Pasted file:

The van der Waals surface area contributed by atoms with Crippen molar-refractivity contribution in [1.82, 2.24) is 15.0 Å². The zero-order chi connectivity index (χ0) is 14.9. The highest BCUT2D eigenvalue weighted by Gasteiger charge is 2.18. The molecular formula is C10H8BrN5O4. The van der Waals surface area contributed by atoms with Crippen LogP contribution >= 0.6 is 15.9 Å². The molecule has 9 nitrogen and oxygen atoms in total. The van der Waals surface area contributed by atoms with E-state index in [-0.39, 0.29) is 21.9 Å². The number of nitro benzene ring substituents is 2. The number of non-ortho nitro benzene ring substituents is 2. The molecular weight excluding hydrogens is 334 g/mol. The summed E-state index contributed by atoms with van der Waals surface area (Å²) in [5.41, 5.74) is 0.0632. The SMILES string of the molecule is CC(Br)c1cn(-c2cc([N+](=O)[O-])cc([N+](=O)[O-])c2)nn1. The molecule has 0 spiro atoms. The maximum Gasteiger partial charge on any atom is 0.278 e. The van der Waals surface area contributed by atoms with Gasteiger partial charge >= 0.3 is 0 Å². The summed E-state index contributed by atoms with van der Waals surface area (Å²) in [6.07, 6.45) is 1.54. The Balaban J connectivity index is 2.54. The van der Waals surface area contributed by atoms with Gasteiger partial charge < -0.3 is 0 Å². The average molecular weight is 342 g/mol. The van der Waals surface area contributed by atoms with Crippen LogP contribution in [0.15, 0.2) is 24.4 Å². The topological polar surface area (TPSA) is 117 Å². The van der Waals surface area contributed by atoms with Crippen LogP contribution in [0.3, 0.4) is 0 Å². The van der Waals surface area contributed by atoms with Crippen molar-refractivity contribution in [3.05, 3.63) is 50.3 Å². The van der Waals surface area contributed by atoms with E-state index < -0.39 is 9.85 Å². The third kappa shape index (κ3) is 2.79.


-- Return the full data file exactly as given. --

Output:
The van der Waals surface area contributed by atoms with Crippen molar-refractivity contribution in [1.82, 2.24) is 15.0 Å². The zero-order chi connectivity index (χ0) is 14.9. The highest BCUT2D eigenvalue weighted by Gasteiger charge is 2.18. The molecular formula is C10H8BrN5O4. The van der Waals surface area contributed by atoms with Crippen LogP contribution >= 0.6 is 15.9 Å². The molecule has 9 nitrogen and oxygen atoms in total. The van der Waals surface area contributed by atoms with E-state index in [-0.39, 0.29) is 21.9 Å². The number of nitro benzene ring substituents is 2. The number of non-ortho nitro benzene ring substituents is 2. The molecular weight excluding hydrogens is 334 g/mol. The summed E-state index contributed by atoms with van der Waals surface area (Å²) in [5.41, 5.74) is 0.0632. The SMILES string of the molecule is CC(Br)c1cn(-c2cc([N+](=O)[O-])cc([N+](=O)[O-])c2)nn1. The molecule has 0 spiro atoms. The maximum Gasteiger partial charge on any atom is 0.278 e. The van der Waals surface area contributed by atoms with Gasteiger partial charge >= 0.3 is 0 Å². The summed E-state index contributed by atoms with van der Waals surface area (Å²) in [6.07, 6.45) is 1.54. The Balaban J connectivity index is 2.54. The van der Waals surface area contributed by atoms with Gasteiger partial charge < -0.3 is 0 Å². The average molecular weight is 342 g/mol. The van der Waals surface area contributed by atoms with Crippen LogP contribution in [0.15, 0.2) is 24.4 Å². The topological polar surface area (TPSA) is 117 Å². The van der Waals surface area contributed by atoms with Crippen LogP contribution in [0.3, 0.4) is 0 Å². The van der Waals surface area contributed by atoms with Crippen molar-refractivity contribution in [3.05, 3.63) is 50.3 Å². The van der Waals surface area contributed by atoms with E-state index < -0.39 is 9.85 Å². The third kappa shape index (κ3) is 2.79.